It appears as if the entire church world has gone mad over higher criticism. And this book would seem to be the proof of it. One of the blurbs on the back cover speaks of the fact that “the editors have assembled a talented team of conservative-evangelical scholars” for the writing of this book; and so it is. But every one without exception is a higher critic and, as the title indicates, is given to higher criticism of Scripture. The list of authors reads like a “Who’s Who” in American evangelicalism, and high praises for the book are sung on the back cover by leading evangelicals from leading evangelical seminaries around the world.
In three separate sections the authors discuss what is meant by critical studies of Scripture, what are the basic methods in New Testament criticism, and some special issues that arise in New Testament interpretation.
The authors are very bold. One of them does not hesitate to say that the historical accuracy of Scripture must be decided on rational and empirical grounds (p. 81), and that, while we may admit the possibility of the supernatural, this too must be historically investigated and the reliability of witnesses examined (pp. 87-90). Another argues forcibly for multiple meanings in the text, a view which carries us back to medieval Roman Catholic interpretation which closed Scripture to the people of God (pp. 270, 271). Another boldly states that the authors of Scripture did not agree in doctrine (p. 475), and yet another is not ashamed to insist that the gospels are not historically reliable (p. 508).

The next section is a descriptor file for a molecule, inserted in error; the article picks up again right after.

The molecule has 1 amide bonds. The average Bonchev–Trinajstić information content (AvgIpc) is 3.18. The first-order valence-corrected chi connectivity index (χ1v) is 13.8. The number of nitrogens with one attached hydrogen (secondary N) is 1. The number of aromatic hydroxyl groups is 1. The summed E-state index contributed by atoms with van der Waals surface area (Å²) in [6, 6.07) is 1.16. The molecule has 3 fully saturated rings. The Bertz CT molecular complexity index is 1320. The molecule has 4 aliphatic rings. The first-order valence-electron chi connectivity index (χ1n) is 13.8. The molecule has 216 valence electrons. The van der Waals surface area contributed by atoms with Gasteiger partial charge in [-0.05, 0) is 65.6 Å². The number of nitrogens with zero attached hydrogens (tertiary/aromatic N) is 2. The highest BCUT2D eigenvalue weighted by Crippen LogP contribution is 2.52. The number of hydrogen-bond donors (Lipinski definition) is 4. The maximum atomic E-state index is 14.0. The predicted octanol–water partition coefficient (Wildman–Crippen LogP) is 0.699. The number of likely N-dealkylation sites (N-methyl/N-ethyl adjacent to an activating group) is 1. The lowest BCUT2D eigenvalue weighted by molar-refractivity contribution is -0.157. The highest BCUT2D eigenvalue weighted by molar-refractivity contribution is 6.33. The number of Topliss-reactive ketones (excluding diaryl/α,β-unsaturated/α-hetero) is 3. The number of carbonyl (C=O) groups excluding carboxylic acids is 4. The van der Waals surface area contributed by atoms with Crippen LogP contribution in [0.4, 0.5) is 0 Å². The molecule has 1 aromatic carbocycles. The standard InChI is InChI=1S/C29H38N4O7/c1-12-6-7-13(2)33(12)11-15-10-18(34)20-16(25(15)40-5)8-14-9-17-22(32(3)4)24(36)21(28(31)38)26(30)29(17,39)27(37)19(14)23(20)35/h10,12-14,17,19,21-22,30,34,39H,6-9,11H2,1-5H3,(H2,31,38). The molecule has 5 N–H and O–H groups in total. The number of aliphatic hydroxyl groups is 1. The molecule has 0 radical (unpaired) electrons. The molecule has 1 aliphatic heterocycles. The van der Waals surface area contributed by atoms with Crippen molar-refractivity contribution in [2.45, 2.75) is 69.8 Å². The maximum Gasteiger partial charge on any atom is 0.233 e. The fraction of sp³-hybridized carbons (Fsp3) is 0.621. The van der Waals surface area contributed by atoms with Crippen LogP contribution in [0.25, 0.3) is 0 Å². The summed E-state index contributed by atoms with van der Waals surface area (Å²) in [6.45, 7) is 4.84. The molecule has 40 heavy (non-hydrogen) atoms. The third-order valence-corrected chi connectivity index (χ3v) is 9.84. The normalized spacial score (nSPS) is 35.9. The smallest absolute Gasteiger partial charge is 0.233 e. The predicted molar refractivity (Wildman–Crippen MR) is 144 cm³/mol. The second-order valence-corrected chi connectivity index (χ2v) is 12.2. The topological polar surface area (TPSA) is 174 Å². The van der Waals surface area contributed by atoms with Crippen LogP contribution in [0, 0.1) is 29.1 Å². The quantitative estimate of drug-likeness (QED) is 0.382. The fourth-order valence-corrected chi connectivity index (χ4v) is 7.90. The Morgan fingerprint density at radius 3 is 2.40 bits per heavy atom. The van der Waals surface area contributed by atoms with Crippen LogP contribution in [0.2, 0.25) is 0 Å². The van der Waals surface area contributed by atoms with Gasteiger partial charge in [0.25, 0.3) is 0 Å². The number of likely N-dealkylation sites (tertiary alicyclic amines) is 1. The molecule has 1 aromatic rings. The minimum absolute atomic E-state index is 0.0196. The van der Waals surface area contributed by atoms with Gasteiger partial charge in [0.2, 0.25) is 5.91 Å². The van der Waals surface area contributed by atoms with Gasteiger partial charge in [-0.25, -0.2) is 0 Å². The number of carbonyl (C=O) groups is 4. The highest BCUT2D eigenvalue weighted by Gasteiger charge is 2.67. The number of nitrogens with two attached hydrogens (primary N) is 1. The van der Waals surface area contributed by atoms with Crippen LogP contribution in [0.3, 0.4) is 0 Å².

There are two striking passages in this large book. One destroys all higher critical theories. It is not by an author of the book, but by another. The author of this chapter in which the quotation appears only mildly agrees. The author of the quote is David Steinmitz, and it is devastating for all higher criticism. That the author of the chapter is oblivious to the implications of Steinmitz’ quote is amazing. It reads: “Until the historical- critical method becomes critical of its own theoretical foundations and develops a hermeneutical theory adequate to the nature of the text which it is interpreting, it will remain restricted- as it deserves to be – to the guild and the academy, where the question of truth can endlessly be deferred” (p. 271).